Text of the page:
Writing is a skill, and not everyone can do it well.  Teaching is a skill, and not everyone can do it well.  (Presenting at conferences is a slightly different skill and, as anyone who has ever attended a conference can tell you, not everyone can do it well.)  Both writing and teaching require, as well as certain technical competencies, a feeling and empathy for a large and often ill-defined audience.  Since criminal hackers have clearly demonstrated, by their actions (and continue to demonstrate, in subsequent interviews long after their intrusions, conviction, and even release), a lack of consideration for their victims, it is unlikely that they would make good teachers.

Or conference speakers.

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Take it underground

This post was written because a very good friend of mine asked me to send them a mail about decent reasoning to use Tor, and explore the Onion net, so thank you (you know who you are), and this post will be followed by another more detailed post on the Onion net soon.

Okay, so with all that’s been going on in the world lately, I’m starting to think that we should really start moving things underground, by underground, I mean that we should start encrypting our traffic more, and making use of the means that we have available to us, and helping to support them more as a security community.

The things in the world that I’m referring to are not only UK based either, here are a few examples:

Pirate Bay – Guilty Verdict

Mobile Phone Tracking

CCTV Cars

Directive 2006/24/EC Of The European Parliament And Of The Council

It seems that we are seeing more and more of the worlds governments moving towards an Orwellian culture, and I for one really don’t feel comfortable operating in this way.

You may be asking yourselves at this point, what can we do to stop this, the honest answer is, really not that much right now.
We can however start to move our information systems somewhere else, somewhere more secure, and we can all help others to secure their online habits by setting up Tor relays.

The more relays the Tor network gets, the better it is for everyone involved, if you can’t configure a relay, or just don’t want to, then if at all possible, please dontate to the Tor project here.

So please people, if you value your privacy at all, please help the Tor project out in any way that you can, even if it’s translating articles.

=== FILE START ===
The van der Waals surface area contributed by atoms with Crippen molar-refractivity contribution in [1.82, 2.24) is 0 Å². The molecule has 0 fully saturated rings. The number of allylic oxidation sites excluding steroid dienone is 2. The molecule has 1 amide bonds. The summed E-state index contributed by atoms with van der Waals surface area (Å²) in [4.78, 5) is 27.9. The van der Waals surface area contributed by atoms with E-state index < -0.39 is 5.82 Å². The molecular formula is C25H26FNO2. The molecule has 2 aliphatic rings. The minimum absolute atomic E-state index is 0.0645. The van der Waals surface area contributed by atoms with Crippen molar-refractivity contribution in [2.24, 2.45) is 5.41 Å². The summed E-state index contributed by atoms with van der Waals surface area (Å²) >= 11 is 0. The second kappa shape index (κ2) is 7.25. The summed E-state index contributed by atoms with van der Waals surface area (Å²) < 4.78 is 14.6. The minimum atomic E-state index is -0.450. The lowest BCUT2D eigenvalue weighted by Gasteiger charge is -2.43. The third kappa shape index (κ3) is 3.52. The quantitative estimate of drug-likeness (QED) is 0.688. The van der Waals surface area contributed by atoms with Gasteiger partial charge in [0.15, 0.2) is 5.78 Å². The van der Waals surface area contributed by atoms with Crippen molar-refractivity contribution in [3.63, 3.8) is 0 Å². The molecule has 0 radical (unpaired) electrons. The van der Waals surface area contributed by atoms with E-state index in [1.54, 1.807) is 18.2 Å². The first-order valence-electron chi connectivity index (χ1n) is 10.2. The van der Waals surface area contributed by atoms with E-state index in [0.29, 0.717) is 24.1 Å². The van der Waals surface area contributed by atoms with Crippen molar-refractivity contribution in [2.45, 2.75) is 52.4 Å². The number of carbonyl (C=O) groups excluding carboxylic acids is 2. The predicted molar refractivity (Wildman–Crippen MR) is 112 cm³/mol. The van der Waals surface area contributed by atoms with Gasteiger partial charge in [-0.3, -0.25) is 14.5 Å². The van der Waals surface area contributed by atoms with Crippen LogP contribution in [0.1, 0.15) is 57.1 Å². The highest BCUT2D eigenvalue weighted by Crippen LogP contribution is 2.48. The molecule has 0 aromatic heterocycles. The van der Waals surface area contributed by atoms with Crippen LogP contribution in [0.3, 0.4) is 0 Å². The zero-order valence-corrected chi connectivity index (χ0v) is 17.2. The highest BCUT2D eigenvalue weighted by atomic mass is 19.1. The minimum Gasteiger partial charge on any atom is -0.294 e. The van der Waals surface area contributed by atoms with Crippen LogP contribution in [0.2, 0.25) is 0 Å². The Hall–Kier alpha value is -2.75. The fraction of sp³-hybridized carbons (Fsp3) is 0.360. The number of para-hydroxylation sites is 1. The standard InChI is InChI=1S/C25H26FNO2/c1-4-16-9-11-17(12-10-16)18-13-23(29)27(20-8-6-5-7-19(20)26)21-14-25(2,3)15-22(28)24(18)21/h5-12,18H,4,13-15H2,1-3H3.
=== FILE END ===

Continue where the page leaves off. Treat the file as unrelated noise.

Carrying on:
Below are a few links that you may find useful:

Tor Overview

Volunteer

Download

This may seem like a shameless Tor plug, but I can assure you that it’s not, and I am in now way related to the Tor project at this point in time, but I really feel that it’s an extremely worthwhile project, and I plan on getting a lot more involved. This project has come a long way in the 2 years that I’ve been using it, and the more users we get contributing the better the anonymity and speed gets.

Keep it safe and private people.

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Hiring Hackers – as speakers (part 1)

By the time you read this, CIO magazine will probably have already done its “In Cloud We Trust” Webcast.

The ISSA, ready to provide links to any security related activities, inadvisedly advertised the Webcast.  I say inadvisedly, because the Webcast, or at least the promotional material, features Kevin Mitnick.  This juxtaposition created a bit of a furor over the fact that a prestigious security institution was promoting a former computer criminal.  (It is entirely possible that Kevin Mitnick rather enjoyed the discomfiture of ISSA, since ISSA had the affrontery, in 2003, to turn down Kevin Mitnick’s application for membership.)

All of which sparked yet another debate, in at least one venue, over the advisability of hiring or attending to (for the purposes of security), those formerly convicted of computer crimes.

Feelings are strong, and tempers rather short, when this topic comes up for discussion.  Passions are surprisingly high on both sides of the debate.  However, I would like to attempt to present some opinions on the matter.

(I’m not going to speak about the Webcast itself.  As chance would have it, I’ll have to be getting on a bus at about that time in order to go downtown.  To speak to an ISSA meeting.)

Those who feel that hackers can and should be hired suggest that those best qualified to protect systems are those who have broken into them.  We, in defence of our systems, should not let foolish moral quibbles stand in the way of gaining the best information and advantage that we can.

I am on the side that opposes the use of former criminals.  I do not disagree with the risk management analysis of those on the pro side, but I feel that it is based on faulty assumptions.  My objections to the hiring of hackers are practical as well as moral, and, in terms of ethical analysis, lies in the area of practical morality.

In order to address the practical issues, I have to clarify, and separate, the different types of help we think we are going to get from cybercriminals.  Do we employ them for security management and administration?  Do we hire them for penetration testing?  Do we use them as security consultants?  Or do we just listen to them in seminars, webcasts, and conferences?